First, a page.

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From Glen Daniels <g...@thoughtcraft.com>
Subject Re: [Axis2] OM issues
Date Mon, 06 Dec 2004 03:34:23 GMT
Hi Sanjiva:

Sanjiva Weerawarana wrote:
>>* Regardless of what we do with respect to "full infoset support", I 
>>think that it's important to factor the SOAP-specific stuff now so that 
>>we have the ability to cleanly allow OM to evolve into something people 
>>can use to do XML+datbinding+XOP even without SOAP.  I'd suggest very 
>>strongly that we a) rename OMEnvelope/OMHeader/OMBody/OMFault to 
>>SOAPEnvelope/SOAPHeader/SOAPBody/SOAPFault, and b) put them in another 
>>package, perhaps org.apache.axis.om.soap, or org.apache.axis.soap.
> 
> 
> I was against this earlier, but Alek has brought up a point that
> has made me change my position on it (I think .. need to think
> some more). Alek's point was that if one is including an entire XML
> doc via MTOM, then it would be awkward to tell the user "use our 
> API to read the XML directly on SOAP, but otherwise use a standard
> XML API." I have to agree that would indeed be awkward.
> 
> To make that work properly OM has to be complete and separate from SOAP.

While I'm definitely in the same camp as Alek here, I think what I'm 
asking for is a slightly simpler thing.  Although I would certainly be 
for making OM work outside the context of SOAP, I'm not even suggesting 
we go all the way to doing that right now - just that the SOAP specific 
classes should be named in what I think is the right way, which also 
happens to aid factoring it for more genericity.

>>SOAPEnvelope env = new SOAPEnvelope(VERSION11);
>>SOAPHeader security = SecurityExtension.makeSecurityHeader();
>>env.addHeader(security);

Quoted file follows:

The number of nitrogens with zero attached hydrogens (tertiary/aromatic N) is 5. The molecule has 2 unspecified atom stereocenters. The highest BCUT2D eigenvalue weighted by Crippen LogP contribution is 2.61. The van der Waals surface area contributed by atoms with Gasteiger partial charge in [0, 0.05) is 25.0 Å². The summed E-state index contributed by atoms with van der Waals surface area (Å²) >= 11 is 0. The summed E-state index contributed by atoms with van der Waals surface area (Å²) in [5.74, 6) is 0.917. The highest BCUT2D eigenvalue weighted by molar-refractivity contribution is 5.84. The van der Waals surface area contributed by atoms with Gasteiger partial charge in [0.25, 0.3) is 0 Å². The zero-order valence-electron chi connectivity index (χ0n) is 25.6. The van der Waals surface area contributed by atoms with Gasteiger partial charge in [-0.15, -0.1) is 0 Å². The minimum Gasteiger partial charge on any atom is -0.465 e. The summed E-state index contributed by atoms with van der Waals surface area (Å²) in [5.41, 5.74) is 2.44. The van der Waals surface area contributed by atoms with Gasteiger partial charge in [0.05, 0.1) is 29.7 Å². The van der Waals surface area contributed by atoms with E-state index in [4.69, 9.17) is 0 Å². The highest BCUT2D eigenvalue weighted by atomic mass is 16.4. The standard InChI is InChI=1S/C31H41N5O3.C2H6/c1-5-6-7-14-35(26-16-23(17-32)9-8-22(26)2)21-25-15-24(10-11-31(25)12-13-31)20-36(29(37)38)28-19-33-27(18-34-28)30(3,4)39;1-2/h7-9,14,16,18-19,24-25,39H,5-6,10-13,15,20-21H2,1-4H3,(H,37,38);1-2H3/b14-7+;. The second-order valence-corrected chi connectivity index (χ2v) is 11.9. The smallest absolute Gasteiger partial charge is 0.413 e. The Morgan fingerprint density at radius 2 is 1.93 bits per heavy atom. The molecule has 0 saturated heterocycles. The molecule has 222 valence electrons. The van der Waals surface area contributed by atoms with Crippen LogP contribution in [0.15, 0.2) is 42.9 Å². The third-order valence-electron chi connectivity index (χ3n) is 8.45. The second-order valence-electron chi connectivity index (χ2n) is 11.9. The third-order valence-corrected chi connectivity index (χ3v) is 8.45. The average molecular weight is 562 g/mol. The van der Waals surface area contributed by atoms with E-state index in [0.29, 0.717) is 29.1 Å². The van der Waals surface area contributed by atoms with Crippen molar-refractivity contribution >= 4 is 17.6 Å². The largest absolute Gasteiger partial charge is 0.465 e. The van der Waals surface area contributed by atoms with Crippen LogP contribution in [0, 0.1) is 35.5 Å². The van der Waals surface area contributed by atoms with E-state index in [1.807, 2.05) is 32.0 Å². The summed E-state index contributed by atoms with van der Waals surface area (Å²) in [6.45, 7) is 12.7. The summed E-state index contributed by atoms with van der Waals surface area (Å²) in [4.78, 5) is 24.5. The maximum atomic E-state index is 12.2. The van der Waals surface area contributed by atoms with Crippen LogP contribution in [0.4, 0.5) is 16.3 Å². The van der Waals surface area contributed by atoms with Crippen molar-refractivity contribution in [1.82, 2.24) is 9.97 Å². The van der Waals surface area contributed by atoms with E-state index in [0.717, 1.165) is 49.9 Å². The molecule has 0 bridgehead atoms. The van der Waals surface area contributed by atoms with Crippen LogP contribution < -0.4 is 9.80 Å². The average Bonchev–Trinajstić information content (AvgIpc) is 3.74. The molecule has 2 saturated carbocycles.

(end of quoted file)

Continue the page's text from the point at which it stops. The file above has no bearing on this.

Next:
>>env.getHeaderByQName(qname);
>>...etc...
> 
> Hmmmm. I kinda like having SOAPBody and SOAPHeader because then users
> can add namespace declarations to them for example. Also, I'd like
> to tie-in JXPath (or something similar) to provide XPath nav over
> the OM at some point .. retaining the actual XML structure will
> make that much much easier.
> 
> Now, that said, I have no objection to providing what you showed
> as a convenience API. That will allow the user to work as if
> SOAPHeader doesn't exist .. unless they want to care. For example
> the WS-Addressing handler will want to care as that will allow it
> to avoid having the same namespace declared repeatedly for each
> occurence of a wsa: element.

+1, that sounds fine to me.

> Header block vs. Header .. my bad; I thought that the world indeed
> called them header blocks because that's what SOAP 1.2 calls 'em.

Have you heard the world doing this?  In the WSDL group, in the 
addressing group, etc, I keep hearing things like "add a header that 
will...", "process the <To> header...", etc.  That seems a pretty 
natural usage to me.

>>The context gets created and associated with incoming envelopes by the 
>>engine, which knows the roles via configuration of the engine and the 
>>service.  If there is no context associated with a given SOAPEnvelope